The clouds are breaking. I hope the storm is over. Kate, Maggie, Lizzie Poage and I start for Illinois this morning. God keep us on our journey and watch over the dear ones at home and in the army and at Washington and grant we all may meet again in peace.
We took the cars on the Marietta and Cincinnati R. R. at Constitution. The rain continued to fall as we waited on the platform and we were chilly and uncomfortable. Mr. Woods, the conductor, said that there were bad slides on the road and he doubted whether the train could get through. Mr. and Mrs. B. C. Bailey went as far as Hamden with us, and Mr. Chas. Dickey to Athen where he introduced to us Mrs. H. Stewart who is also going to Illinois and starts a day earlier to have our company. She is very pleasant, accustomed to travelling. We consider her a great acquisition to our party.
The Hocking, Raccoon, Scioto, Miami and some lesser streams were out of banks, the result of late rains. Mr. Brock who conducted the train from Scotts Landing to the city ran cautiously but got into the city only one hour behind time. We passed through Camp Dennison with its thousands of low domiciles for soldiers. It seemed to me a flat, muddy, uncomfortable place. Many of the sick and wounded from Pittsburg Landing are brought here.
One fine looking and gentlemanly soldier got on to go down to the city. He wore a white patch near his ear. He told Kate he belonged to an Iowa regiment but his home was in Ohio. He was wouned at Pittsburg Landing, the ball being still in his head, paralyzing one side. He hoped to get a furlough to go home.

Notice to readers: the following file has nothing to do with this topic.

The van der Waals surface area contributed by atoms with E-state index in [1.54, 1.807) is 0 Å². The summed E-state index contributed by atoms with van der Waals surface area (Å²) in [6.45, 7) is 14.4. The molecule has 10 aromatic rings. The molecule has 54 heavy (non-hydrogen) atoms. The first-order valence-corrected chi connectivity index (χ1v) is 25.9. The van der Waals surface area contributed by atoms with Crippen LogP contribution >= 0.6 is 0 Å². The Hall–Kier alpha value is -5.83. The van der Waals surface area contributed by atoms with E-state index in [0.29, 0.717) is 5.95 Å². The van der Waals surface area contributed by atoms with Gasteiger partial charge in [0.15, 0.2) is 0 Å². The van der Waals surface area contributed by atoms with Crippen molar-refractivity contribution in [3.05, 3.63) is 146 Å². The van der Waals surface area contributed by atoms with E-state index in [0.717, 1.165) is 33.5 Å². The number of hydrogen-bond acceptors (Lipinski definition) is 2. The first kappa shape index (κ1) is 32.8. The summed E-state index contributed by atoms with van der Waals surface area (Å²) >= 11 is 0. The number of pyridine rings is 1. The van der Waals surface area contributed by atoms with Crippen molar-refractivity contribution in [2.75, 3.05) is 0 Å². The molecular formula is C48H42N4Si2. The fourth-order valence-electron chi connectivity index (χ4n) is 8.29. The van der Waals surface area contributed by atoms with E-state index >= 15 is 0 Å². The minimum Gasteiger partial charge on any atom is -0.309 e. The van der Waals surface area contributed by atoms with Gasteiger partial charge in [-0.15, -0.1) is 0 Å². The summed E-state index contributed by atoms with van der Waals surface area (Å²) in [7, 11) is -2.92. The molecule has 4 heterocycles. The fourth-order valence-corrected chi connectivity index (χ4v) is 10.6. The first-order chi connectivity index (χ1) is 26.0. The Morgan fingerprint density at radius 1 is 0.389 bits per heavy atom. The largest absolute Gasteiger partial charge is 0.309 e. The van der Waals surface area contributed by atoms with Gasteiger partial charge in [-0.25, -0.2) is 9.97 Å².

It was beginning to be dusk when we arrived at Cincinnati. We had proposed to pursue our journey that night by way of the Ohio and Mississippi R. R. but finding that Mrs. Stewart was going to Paris, Ill. on the Terre Haute and St. Louis road, and being very tired we concluded to spend the night in the city and go by the way of Indianapolis. Mr. Brock took charge of us and our baggage to the "Burnet House" where we were ushered into the Ladies Reception room until rooms could be designated for us. Soon, we were shown upstairs where we found beautiful rooms with every comfort necessary for weary travelers. Mr. Brock soon knocked to know if we could have supper, and as Maggie and Lizzie were anxious to room with Kate and me, he succeeded in getting a room suitable to accommodate us on the lower floor near the Reception room to which the servants conveyed our luggage while we were at supper. The supper room was very spacious. Hundreds of persons eat at long tables each side of the room while through the center were spread tables to accommodate small parties. At one of these we were seated and waited in the glare of the gas light while beef steak, etc., was prepared for us. I only drank a cup of tea and was glad to get to our rooms.
Mrs. Stewart roomed with a Miss Teters from Athens, who was going to Burlington, Iowa, and whom we left at the Burnet House, she starting an hour later to Chicago. Mr. Brock bought our ticket for us to Pana and no one could have been more kind and thoughtful. Fred came to the Burnet House to see us and made some little purchases for Kate.